A snowboarder enjoys 6'' of new snow, Monday Jan. 03, 2011, at Breckenridge. As the busy holiday season comes to a close for area ski resorts, the heavy snow amounts that the Colorado mountains saw during that time was a welcome sight for visitors. (RJ Sangosti, The Denver Post)

The co-founder of HomeAway.com, the nation's largest online vacation-rental site, says the effort by several Colorado towns to scour the company's websites for homeowners who might not be paying local and state lodging taxes is "patently illegal" and constitutes intellectual-property theft.
"We simply cannot allow the violation of the privacy of our customers," said Carl Shepherd, who this week sent cease-and-desist letters to several towns and the Colorado Association of Ski Towns. " 'Scraping' — and that's what this is — is illegal. Most of the time we are scraped, it's by nefarious guys in Bulgaria or Nigeria who want to do us harm or steal from us. This is an interesting approach by an entity working for governments, saying it's OK to break the law if you are finding people who might not be paying their taxes."
"Scraping" called a violation
Shepherd's letters demand that the Colorado Association of Ski Towns direct its members Winter Park, Grand Lake, Breckenridge, Dillon, Silverthorne and Frisco to cancel contracts with Virginia-based VR Compliance, which is searching several online vacation-rental sites, including HomeAway's, for homeowners who are not paying taxes.
Shepherd argues that the "scraping" violates a "fundamental privacy right" between his company and the Colorado users who advertise through its sites, which includeVRBO.comandvacationrentals.com.
When the association first contactedHomeAway.comwith its plans to search for rogue renters, Shepherd's team said the plan was illegal, Shepherd said. The company offered to help inform its users about local and state tax codes.
"They said they would help educate people, which we think is truly bunk," said Tim Gagen, town manager for Breckenridge, whereVRBO.comfirst sprouted in 1995. "We don't want education. We want information."
The association, which is an organization of 25 mountain towns that merely directed its members to VR Compliance, and the six towns that are testing the rental search program will not stop their searching.
"VR Compliance assured us they are not in violation of those federal or state scraping laws," said Gagen, who expects the issue is headed to court.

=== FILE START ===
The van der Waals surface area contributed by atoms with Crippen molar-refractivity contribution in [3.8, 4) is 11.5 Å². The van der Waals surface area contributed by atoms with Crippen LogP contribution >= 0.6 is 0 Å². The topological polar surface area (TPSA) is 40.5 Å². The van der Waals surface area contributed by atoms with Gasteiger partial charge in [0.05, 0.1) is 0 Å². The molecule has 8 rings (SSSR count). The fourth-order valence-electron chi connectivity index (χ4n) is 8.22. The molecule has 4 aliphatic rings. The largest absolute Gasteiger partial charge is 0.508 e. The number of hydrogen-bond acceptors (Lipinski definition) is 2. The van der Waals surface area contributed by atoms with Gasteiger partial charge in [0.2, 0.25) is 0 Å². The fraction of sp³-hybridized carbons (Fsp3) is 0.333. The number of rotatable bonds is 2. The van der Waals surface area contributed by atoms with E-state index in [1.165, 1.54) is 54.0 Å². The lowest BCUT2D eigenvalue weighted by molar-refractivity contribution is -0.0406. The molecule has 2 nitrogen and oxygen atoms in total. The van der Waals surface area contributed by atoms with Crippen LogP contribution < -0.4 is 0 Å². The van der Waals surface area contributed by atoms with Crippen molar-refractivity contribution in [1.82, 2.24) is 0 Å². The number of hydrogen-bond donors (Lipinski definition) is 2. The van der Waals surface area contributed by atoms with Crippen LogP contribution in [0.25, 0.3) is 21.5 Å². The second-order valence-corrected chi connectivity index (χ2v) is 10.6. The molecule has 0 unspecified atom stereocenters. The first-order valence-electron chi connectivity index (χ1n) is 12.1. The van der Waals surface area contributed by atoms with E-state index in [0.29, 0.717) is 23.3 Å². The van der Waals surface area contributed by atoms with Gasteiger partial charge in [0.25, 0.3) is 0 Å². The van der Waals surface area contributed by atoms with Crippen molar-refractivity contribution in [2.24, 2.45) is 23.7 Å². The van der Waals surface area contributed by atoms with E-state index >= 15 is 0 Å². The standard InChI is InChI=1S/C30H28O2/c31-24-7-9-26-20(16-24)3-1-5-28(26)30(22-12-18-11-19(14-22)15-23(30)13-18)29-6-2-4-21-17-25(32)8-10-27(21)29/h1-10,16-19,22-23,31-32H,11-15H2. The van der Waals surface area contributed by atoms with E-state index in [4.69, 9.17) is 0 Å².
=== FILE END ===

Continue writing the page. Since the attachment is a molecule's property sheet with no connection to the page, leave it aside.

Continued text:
Assertion "interesting"
Katina Banks, an intellectual-property lawyer with Dorsey & Whitney LLP in Denver who is not involved in the dispute, called HomeAway's intellectual-property assertion "interesting" but said she doesn't believe it rises to an intellectual-property claim.
"Without more information, I'm having a hard time seeing the taking of an asset and using of an asset which would constitute an intellectual-property infringement," Banks said.
Banks said it does not appear to be an infringement because the mountain towns and association are not using the information to solicit for property rentals or anything similar.
"They are not reproducing it or distributing it, which would lead to a copyright claim. They are just using it and barring some inappropriate access or claim of theft. I don't believe there is a trade-secret issue here," Banks said.
David Atherton, the owner of VR Compliance, said his program does not expose private data. As an owner of several small technology companies, Atherton said he is "philosophically opposed" to violating privacy agreements between companies and clients.
"I can say without reservation that we don't scrape. We don't hack. We don't steal. We don't misappropriate or otherwise misuse any private data from his or any other website," said Atherton, who has not been contacted byHomeAway.comor seen the cease-and-desist letter.
"We help municipalities level the taxation playing field," Atherton said.
Staff writer Howard Pankratz contributed to this report. Jason Blevins: 303-954-1374 orjblevins@denverpost.com